When the topic of talented writers/directors comes up, Sean’s name is always mentioned. I have worked with Sean in the past, and his leadership, dedication, and calmness on set inspires and influences his crew to produce great work. When people work with Sean, they know that the end result will be something they will be proud to showcase. His amicable personality means he is a pleasure to work with, and I cannot recommend him more not only as a writer/director, but also as a good person. Look out for more of Sean’s work in the future and check out what he has to say about the film/commercial industry below. Enjoy.  Sean is represented in Canada by OPC / Family Style.

I’m Sean and I’m a filmmaker (“Hi, Sean”). I love film. I love watching film and I’m absolutely the happiest and most confident when I’m on a film set. Unless I’m making an omelette. I make a damn good omelette.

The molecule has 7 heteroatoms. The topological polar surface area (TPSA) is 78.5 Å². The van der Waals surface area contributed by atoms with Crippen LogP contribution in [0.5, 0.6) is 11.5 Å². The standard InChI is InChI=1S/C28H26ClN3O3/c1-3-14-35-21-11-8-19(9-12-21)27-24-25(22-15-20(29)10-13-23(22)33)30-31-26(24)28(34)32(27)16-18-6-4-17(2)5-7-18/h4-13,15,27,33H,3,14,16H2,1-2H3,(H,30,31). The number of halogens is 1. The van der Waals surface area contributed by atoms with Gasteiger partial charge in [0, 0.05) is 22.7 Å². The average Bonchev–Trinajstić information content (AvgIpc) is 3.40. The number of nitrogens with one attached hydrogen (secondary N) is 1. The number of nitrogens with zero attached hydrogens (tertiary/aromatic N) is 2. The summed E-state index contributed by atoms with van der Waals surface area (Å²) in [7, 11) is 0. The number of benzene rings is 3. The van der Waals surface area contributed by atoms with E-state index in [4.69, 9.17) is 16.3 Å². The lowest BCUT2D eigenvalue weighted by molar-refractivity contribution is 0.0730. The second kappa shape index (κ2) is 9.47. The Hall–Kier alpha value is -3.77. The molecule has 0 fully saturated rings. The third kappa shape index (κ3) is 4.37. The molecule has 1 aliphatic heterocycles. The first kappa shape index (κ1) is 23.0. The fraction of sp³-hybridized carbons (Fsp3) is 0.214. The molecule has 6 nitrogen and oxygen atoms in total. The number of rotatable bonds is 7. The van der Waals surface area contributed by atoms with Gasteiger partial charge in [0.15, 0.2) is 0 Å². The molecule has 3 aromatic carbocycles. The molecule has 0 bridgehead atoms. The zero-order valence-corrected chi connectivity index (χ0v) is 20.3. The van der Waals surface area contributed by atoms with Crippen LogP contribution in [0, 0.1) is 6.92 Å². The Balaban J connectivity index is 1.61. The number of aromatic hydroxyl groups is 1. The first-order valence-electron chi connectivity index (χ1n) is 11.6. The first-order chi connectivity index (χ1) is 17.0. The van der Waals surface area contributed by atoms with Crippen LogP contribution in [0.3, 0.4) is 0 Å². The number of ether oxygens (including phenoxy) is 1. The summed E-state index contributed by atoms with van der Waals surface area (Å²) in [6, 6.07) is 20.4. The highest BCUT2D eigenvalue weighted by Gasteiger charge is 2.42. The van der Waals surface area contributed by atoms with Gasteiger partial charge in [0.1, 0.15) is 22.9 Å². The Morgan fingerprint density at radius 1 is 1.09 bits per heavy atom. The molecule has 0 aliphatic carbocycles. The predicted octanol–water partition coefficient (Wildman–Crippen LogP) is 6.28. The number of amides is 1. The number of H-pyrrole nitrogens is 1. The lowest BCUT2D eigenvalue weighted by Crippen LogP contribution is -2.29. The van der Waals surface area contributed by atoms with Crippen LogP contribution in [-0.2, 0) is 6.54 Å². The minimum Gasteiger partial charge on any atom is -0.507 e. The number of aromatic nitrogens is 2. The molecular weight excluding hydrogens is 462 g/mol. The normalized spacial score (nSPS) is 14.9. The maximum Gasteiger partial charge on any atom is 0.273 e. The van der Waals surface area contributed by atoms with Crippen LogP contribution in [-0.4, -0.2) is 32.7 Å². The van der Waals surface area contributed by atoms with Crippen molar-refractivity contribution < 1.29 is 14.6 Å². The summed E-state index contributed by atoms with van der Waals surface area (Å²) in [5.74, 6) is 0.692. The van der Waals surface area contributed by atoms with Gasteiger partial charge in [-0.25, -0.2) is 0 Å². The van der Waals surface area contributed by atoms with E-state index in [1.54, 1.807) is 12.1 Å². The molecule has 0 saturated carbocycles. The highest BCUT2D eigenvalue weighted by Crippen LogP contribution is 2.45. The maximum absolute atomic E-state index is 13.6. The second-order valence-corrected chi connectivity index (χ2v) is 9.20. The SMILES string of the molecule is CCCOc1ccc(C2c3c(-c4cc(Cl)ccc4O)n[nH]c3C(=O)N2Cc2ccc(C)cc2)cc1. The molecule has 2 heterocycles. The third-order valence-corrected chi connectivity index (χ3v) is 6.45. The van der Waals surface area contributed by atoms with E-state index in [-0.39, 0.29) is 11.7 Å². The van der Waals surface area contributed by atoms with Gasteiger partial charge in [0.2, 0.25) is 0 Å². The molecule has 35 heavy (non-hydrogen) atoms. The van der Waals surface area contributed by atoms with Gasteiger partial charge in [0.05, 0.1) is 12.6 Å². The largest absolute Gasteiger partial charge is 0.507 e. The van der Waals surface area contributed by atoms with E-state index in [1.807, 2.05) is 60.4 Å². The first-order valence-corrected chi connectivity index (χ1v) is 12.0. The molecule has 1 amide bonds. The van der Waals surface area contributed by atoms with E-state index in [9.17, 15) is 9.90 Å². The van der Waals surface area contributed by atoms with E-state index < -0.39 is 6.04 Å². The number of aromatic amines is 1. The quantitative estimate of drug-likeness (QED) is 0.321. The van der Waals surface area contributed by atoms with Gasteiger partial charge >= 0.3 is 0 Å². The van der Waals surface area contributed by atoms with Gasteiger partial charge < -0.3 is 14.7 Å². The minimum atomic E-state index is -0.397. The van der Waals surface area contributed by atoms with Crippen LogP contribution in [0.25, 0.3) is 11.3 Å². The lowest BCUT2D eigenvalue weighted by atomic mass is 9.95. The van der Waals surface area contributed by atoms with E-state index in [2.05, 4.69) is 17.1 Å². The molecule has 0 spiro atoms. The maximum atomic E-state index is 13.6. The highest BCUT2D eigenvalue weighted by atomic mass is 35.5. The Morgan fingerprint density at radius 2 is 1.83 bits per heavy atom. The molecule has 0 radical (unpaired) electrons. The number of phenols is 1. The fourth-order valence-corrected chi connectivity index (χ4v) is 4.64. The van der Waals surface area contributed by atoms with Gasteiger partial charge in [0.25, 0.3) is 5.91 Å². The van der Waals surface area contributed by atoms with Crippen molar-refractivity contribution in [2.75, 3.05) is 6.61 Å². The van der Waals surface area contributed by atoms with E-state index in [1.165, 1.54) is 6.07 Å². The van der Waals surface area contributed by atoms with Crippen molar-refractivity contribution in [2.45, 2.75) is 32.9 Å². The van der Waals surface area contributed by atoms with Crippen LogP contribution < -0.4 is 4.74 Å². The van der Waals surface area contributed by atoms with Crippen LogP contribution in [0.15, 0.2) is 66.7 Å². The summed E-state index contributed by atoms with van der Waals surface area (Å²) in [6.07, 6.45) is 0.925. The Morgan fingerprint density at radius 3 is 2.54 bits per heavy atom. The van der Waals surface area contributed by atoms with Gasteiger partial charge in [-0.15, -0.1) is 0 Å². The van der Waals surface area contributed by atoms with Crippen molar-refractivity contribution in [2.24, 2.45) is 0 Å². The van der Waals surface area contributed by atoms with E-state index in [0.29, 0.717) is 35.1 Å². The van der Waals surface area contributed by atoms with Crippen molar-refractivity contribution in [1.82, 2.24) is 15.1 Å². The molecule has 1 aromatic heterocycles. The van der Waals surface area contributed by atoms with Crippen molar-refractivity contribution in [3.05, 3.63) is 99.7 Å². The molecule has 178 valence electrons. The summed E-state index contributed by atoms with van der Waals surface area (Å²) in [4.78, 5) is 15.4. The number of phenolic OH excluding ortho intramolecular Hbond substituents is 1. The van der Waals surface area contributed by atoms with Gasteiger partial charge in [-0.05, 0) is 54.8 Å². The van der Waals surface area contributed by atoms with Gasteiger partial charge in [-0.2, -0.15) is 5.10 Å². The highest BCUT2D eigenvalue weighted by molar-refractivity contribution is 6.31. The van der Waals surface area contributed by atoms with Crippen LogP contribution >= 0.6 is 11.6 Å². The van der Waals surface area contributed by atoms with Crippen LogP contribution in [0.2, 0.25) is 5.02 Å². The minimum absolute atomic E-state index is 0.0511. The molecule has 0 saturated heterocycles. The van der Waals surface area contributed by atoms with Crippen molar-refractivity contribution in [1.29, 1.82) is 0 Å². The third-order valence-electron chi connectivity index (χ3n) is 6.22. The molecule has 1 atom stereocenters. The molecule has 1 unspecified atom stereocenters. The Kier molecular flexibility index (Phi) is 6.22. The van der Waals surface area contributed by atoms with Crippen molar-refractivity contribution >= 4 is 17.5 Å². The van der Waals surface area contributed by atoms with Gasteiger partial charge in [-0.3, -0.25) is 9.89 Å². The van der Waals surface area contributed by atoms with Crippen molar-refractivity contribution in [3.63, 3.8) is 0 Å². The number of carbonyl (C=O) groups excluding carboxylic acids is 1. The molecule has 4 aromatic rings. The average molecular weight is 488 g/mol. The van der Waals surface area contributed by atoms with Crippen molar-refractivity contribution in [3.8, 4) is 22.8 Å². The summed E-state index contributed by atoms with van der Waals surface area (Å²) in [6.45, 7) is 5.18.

A bit about me. My grandparents fled from Eastern Europe before, during and after the war. My father was born in Brazil. My mother was born in France. They met in Israel. I was born in Canada. My biggest fear as a boy in 1980s suburban Toronto was Nazi stormtroopers. I went to art school to make interactive robot art that chased people around galleries. By the time I graduated art school I was making films. A few years later I founded an award-winning boutique design and animation studio. Years later I left my company while it was a rising success. I survived an airplane crash in New Zealand. I filmed my airplane crash. I missed filming elephants at a market in India because the cameras were three hours late. I lost a Juno to Drake. I’ve done many things though it often feels as if I haven’t achieved anything at all. Everything in my life has made me the filmmaker I am today. I’m only beginning to understand that.